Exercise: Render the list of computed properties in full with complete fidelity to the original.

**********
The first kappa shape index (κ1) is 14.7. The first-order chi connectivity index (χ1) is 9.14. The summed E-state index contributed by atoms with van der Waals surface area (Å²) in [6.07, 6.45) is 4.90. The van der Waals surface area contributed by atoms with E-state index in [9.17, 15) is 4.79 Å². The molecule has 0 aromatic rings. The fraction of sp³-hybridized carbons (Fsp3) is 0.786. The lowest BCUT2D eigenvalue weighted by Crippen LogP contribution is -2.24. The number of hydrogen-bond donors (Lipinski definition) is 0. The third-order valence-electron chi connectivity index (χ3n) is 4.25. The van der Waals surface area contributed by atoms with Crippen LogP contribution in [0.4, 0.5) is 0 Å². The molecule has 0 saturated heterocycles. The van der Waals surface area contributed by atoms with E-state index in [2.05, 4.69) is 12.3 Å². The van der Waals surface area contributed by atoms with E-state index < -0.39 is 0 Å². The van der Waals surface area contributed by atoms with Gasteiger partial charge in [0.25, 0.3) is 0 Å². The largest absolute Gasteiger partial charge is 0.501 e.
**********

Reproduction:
The first kappa shape index (κ1) is 14.7. The first-order chi connectivity index (χ1) is 9.14. The summed E-state index contributed by atoms with van der Waals surface area (Å²) in [6.07, 6.45) is 4.90. The van der Waals surface area contributed by atoms with E-state index in [9.17, 15) is 4.79 Å². The molecule has 0 aromatic rings. The fraction of sp³-hybridized carbons (Fsp3) is 0.786. The lowest BCUT2D eigenvalue weighted by Crippen LogP contribution is -2.24. The number of hydrogen-bond donors (Lipinski definition) is 0. The third-order valence-electron chi connectivity index (χ3n) is 4.25. The van der Waals surface area contributed by atoms with Crippen LogP contribution in [0.4, 0.5) is 0 Å². The molecule has 0 saturated heterocycles. The van der Waals surface area contributed by atoms with E-state index in [2.05, 4.69) is 12.3 Å². The van der Waals surface area contributed by atoms with E-state index < -0.39 is 0 Å². The van der Waals surface area contributed by atoms with Gasteiger partial charge in [0.25, 0.3) is 0 Å². The largest absolute Gasteiger partial charge is 0.501 e.